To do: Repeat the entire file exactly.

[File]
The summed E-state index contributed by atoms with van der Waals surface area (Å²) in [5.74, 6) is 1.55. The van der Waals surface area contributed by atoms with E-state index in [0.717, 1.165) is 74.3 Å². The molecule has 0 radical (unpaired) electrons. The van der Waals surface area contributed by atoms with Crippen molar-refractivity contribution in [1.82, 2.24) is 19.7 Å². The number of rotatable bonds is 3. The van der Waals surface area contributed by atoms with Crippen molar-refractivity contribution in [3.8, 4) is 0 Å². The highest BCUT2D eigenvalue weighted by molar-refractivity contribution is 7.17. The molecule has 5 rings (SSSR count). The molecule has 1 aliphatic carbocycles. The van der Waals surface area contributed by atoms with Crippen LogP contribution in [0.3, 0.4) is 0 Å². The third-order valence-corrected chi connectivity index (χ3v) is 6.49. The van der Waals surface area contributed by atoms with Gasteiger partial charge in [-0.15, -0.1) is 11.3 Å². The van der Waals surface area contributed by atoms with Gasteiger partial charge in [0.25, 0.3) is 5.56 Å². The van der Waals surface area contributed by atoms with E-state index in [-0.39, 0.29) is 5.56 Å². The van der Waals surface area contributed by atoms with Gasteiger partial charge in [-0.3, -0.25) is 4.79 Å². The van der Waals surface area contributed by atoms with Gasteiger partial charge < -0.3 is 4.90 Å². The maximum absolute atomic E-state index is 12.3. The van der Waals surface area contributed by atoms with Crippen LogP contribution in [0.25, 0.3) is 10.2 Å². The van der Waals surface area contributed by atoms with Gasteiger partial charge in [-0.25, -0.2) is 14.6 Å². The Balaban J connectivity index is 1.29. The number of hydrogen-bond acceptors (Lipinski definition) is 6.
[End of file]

The summed E-state index contributed by atoms with van der Waals surface area (Å²) in [5.74, 6) is 1.55. The van der Waals surface area contributed by atoms with E-state index in [0.717, 1.165) is 74.3 Å². The molecule has 0 radical (unpaired) electrons. The van der Waals surface area contributed by atoms with Crippen molar-refractivity contribution in [1.82, 2.24) is 19.7 Å². The number of rotatable bonds is 3. The van der Waals surface area contributed by atoms with Crippen molar-refractivity contribution in [3.8, 4) is 0 Å². The highest BCUT2D eigenvalue weighted by molar-refractivity contribution is 7.17. The molecule has 5 rings (SSSR count). The molecule has 1 aliphatic carbocycles. The van der Waals surface area contributed by atoms with Crippen LogP contribution in [0.3, 0.4) is 0 Å². The third-order valence-corrected chi connectivity index (χ3v) is 6.49. The van der Waals surface area contributed by atoms with Gasteiger partial charge in [-0.15, -0.1) is 11.3 Å². The van der Waals surface area contributed by atoms with Gasteiger partial charge in [0.25, 0.3) is 5.56 Å². The van der Waals surface area contributed by atoms with E-state index in [-0.39, 0.29) is 5.56 Å². The van der Waals surface area contributed by atoms with Gasteiger partial charge in [-0.3, -0.25) is 4.79 Å². The van der Waals surface area contributed by atoms with Gasteiger partial charge < -0.3 is 4.90 Å². The maximum absolute atomic E-state index is 12.3. The van der Waals surface area contributed by atoms with Crippen LogP contribution in [0.25, 0.3) is 10.2 Å². The van der Waals surface area contributed by atoms with Gasteiger partial charge in [-0.25, -0.2) is 14.6 Å². The Balaban J connectivity index is 1.29. The number of hydrogen-bond acceptors (Lipinski definition) is 6.